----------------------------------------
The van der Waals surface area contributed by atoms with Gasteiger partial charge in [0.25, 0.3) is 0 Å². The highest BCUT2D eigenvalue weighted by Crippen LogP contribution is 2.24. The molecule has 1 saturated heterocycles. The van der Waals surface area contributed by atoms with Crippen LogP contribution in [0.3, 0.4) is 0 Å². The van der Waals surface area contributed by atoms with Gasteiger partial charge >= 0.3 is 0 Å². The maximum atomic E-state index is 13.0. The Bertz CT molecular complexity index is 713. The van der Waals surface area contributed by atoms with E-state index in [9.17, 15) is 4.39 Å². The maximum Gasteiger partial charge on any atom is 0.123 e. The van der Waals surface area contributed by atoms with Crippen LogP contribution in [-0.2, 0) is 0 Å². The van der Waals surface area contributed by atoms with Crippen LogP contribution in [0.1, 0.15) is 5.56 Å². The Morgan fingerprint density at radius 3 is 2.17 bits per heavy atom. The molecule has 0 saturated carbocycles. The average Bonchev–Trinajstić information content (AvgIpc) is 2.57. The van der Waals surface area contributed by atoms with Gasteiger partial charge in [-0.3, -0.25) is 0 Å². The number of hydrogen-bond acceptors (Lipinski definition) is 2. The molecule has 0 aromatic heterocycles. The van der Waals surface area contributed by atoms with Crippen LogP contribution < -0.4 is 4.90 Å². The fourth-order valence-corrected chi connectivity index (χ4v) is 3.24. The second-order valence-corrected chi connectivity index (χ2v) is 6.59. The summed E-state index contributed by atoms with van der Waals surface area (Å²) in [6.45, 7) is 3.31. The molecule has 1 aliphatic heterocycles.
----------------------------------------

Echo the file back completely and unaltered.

The van der Waals surface area contributed by atoms with Gasteiger partial charge in [0.25, 0.3) is 0 Å². The highest BCUT2D eigenvalue weighted by Crippen LogP contribution is 2.24. The molecule has 1 saturated heterocycles. The van der Waals surface area contributed by atoms with Crippen LogP contribution in [0.3, 0.4) is 0 Å². The van der Waals surface area contributed by atoms with Gasteiger partial charge >= 0.3 is 0 Å². The maximum atomic E-state index is 13.0. The Bertz CT molecular complexity index is 713. The van der Waals surface area contributed by atoms with E-state index in [9.17, 15) is 4.39 Å². The maximum Gasteiger partial charge on any atom is 0.123 e. The van der Waals surface area contributed by atoms with Crippen LogP contribution in [-0.2, 0) is 0 Å². The van der Waals surface area contributed by atoms with Crippen LogP contribution in [0.1, 0.15) is 5.56 Å². The Morgan fingerprint density at radius 3 is 2.17 bits per heavy atom. The molecule has 0 saturated carbocycles. The average Bonchev–Trinajstić information content (AvgIpc) is 2.57. The van der Waals surface area contributed by atoms with Gasteiger partial charge in [-0.3, -0.25) is 0 Å². The number of hydrogen-bond acceptors (Lipinski definition) is 2. The molecule has 0 aromatic heterocycles. The van der Waals surface area contributed by atoms with Crippen LogP contribution < -0.4 is 4.90 Å². The fourth-order valence-corrected chi connectivity index (χ4v) is 3.24. The second-order valence-corrected chi connectivity index (χ2v) is 6.59. The summed E-state index contributed by atoms with van der Waals surface area (Å²) in [6.45, 7) is 3.31. The molecule has 1 aliphatic heterocycles.